Thumbs up: Students in Spring Grove Middle School's Quilt of Valor organization spend time during their seventh-grade year making a quilt for the family of a fallen soldier in the region.
Last year, the students in the program found themselves honoring one of their own -- Spc. Cameron J. Stambaugh, a 2010 Spring Grove graduate who died while serving in Afghanistan in 2012.
The 35 students who worked to create the quilt stitched their handprints into the pattern, as well as their names around the outer border of the quilt. Each student also wrote journal entries throughout the process about what they learned, and how the loss of Stambaugh's life affected them.
The students and their advisers earlier this month presented the quilt to Stambaugh's parents, Mitchell Stambaugh and Pamela Smith.
Mitchell Stambaugh said he was especially touched by the journal entries in a book that was also presented to him and the soldier's mother. Each entry was a page or two about the greatest lessons the students had learned during the project.
"It was really tough to read," he said. "I didn't get through it all yet."
The quilt will be displayed in a case he bought to show his son's awards and six medals, including the Bronze Star and Purple Heart. The father said he has a bulletin board in his office with pictures to remember Stambaugh.
"It's just something you'll never forget," Stambaugh's father said.
Thumbs up: Volunteers so far have contributed $400,000 to repair and improve the Reid Menzer Memorial Skatepark, which provides area skateboarders, bicyclists and scooter riders a safe place to practice their moves.
The park already features rails, slopes and ramps, and the fundraising effort will expand the site, add lighting for extended hours and repair cracks in the decking.
Bill Shipley, who's chairing the campaign for the skatepark's board, said repairs are expected to be completed this fall and the expansion will start in spring.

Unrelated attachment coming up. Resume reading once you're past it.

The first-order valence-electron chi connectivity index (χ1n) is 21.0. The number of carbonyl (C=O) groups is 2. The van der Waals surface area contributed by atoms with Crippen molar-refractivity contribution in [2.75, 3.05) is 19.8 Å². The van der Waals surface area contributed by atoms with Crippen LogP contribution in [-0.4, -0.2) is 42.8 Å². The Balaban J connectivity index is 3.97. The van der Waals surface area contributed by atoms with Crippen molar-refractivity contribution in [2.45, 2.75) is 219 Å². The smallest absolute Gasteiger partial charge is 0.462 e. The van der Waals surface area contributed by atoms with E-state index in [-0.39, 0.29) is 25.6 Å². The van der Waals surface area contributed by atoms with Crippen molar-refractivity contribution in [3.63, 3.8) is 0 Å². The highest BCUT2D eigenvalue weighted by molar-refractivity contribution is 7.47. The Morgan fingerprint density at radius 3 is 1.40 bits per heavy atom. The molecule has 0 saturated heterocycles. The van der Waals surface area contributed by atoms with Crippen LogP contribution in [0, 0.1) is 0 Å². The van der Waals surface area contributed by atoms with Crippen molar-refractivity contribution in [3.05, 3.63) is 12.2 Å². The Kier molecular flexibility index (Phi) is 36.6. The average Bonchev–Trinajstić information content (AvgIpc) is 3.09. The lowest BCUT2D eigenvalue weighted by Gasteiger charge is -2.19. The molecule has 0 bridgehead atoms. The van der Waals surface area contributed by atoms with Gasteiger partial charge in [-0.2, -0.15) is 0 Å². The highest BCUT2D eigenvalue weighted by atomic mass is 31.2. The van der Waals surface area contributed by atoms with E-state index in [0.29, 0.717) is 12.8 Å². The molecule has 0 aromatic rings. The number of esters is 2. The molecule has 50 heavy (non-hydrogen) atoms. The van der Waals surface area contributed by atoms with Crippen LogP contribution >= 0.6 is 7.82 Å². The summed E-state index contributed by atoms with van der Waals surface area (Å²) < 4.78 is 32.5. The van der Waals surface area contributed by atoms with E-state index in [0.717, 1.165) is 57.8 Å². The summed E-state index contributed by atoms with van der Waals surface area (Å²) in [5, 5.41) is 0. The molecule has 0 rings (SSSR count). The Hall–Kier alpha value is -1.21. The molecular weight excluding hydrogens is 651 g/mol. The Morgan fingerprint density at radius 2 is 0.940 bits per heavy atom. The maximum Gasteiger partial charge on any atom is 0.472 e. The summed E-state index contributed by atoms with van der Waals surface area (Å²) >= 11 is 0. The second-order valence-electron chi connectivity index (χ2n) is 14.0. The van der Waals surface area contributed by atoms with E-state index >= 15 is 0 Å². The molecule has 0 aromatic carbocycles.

The goal is to raise $500,000, and organizers began collecting donations about a year ago. Shipley said they've been pleasantly surprised by the response from the community.
"A couple people were really more generous than what we anticipated," he
In 2008, Reid Menzer, 14, was killed when a car hit him while he was riding a street luge. The skatepark opened later that year.
Thumbs up: To the Dallastown Area School District, which can now hang No Place for Hate banners in every school building.
The district worked through the entire 2012-13 school year to earn the distinction, awarded by the Anti-Defamation League after each school completed at least three anti-bias or anti-bullying activities throughout the year. Students, teachers and parents were also asked to sign the Resolution of Respect, a pledge to take a stand against biased or bullying behaviors.
As a symbol of completing the year-long process, each school received a banner to display that it is a "No Place for Hate" zone.
Assistant Superintendent Jason Doll said the program has increased the awareness that bystanders need to take action when they see bullying happen. He said it has also helped students learn how to confidentially report bullying incidents, and to learn about support groups available to victims.